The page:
The Assembly Line

The Assembly Line

The influx of orders for our FMU E39 M5 Rear Section don’t seem to be slowing down. As a matter of fact, it’s the opposite.

We’re actually filling a couple different orders at the same time, as we speak. However, in the interest of speeding up both our current and future in-house manufacturing efforts, we’re constantly coming up with ways to keep ourselves as efficient and on-task as possible. You may remember the weird, monster-lookin’ jig we made to help perfect our exhaust mount fabrication. Well, that’s just part of the story. Let’s take you through the pre-welding processes to see just what goes into the system before it’s ready to sit down with the tig welder. First, amassing all the parts is important; having plenty of stock for all the necessary pieces is really the first and most important step in keeping workflow going.


With all the Vibrant parts, clamps and raw metal in place, the assembly line can start cranking out prepped pieces that will be ready for welding. A majority of the pieces that will comprise the area between the resonators and tips are small pie-slices of larger bends, and the same goes for the neck-ups that upsize the piping to match the tips’ size. For that, we head to the saw and start cutting, keeping the fruits of our cutting nearby for the subsequent steps.


Prepping the Y-pipe pieces are a little tougher, as we have to tack two pieces of pipe together, then slice them at an awkward angle. We already have a jig created so that we can hit that awkward angle correctly with every single pass of the sawblade. After they’re cut, we commence cleaning them up a bit, as some edges might be a bit jagged and it’s best to have a clean, smooth surface on which to weld other metal.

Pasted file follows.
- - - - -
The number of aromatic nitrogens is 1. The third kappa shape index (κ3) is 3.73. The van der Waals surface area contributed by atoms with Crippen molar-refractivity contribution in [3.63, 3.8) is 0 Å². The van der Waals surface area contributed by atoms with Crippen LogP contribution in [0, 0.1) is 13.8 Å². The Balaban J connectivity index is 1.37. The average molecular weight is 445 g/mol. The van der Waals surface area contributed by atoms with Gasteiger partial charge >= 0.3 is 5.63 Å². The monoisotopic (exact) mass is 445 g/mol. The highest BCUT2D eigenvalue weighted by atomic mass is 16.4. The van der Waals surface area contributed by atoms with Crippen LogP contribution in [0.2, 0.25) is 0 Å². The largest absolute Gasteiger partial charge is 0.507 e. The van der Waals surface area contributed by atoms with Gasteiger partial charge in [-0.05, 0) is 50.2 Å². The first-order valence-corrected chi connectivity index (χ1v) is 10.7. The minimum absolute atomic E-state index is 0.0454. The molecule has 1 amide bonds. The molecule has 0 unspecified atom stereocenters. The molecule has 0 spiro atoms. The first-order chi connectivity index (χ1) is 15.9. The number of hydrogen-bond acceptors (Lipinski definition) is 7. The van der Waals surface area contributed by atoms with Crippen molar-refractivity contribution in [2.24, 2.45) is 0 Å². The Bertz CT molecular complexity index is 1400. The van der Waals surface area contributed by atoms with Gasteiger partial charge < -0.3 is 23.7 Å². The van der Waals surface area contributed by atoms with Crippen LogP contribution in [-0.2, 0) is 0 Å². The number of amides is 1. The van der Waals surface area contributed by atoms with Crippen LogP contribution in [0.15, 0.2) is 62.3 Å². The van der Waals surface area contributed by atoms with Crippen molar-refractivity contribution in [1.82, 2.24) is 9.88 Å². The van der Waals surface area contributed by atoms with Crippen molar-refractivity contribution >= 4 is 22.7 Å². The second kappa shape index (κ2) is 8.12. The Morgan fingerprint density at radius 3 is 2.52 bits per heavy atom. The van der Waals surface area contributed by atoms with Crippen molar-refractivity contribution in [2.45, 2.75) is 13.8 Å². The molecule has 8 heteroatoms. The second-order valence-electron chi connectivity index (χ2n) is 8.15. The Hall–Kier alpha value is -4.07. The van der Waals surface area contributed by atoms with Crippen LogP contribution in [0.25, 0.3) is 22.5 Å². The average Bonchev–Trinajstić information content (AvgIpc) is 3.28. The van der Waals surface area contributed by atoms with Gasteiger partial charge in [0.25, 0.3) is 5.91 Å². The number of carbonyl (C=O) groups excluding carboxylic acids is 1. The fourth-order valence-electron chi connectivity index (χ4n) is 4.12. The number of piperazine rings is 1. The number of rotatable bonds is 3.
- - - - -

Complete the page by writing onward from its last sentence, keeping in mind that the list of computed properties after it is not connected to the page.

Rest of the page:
With the Y-pipes and all conjoining pieces of metal cut out, we’re getting closer to the welding table. However, there’s one important (and time-consuming) step in the middle — polishing. Part of what we like to show off on our exhaust systems are our welds; we pride ourselves on the fact that our welders do high-quality work, and to cover that up with some cheesy chrome plating wouldn’t do any justice to these handbuilt systems. Yet, even though the welds are exposed, we still want the system to have a good level of polish and shine to it; after all, the E39 M5 was a very expensive car from the factory, and we haven’t forgotten that. So the middle ground to reach there is a thorough polishing of the stainless steel prior to the welding phase. Once they’re welded, the angles and tight spots would be impossible to polish.


With the metal’s edges all smoothed out, and with the surface of the steel nicely polished, it’s time to start tacking together parts of the exhaust system. While the tacking is taking place, somebody else will get to work polishing the tips, which we do on the lathe.


Once the tacking is finished, we’ll slap the tacked pieces into our jig to make sure that fitment is still on point. From here, we’ll keep tacking the Y-pipes, supporting arms and tip extensions until we’ve knocked them all out. Once fitment is shown to be correct, it’s right back to the table as we undergo a marathon welding session to get everything put together at once. While the welding takes place, the mounts will be bent and prepared for welding, as well.


It’s a process we’re refining continually, day in and day out. It’s very important to us to keep our manufacturing as streamlined as possible, as we’re a finite number of human beings and there are other jobs to be done, as well. We never stop working over here at Fluid MotorUnion, we’d much rather ramp the intensity another notch and put all our energy into delivering you folks the best products possible.

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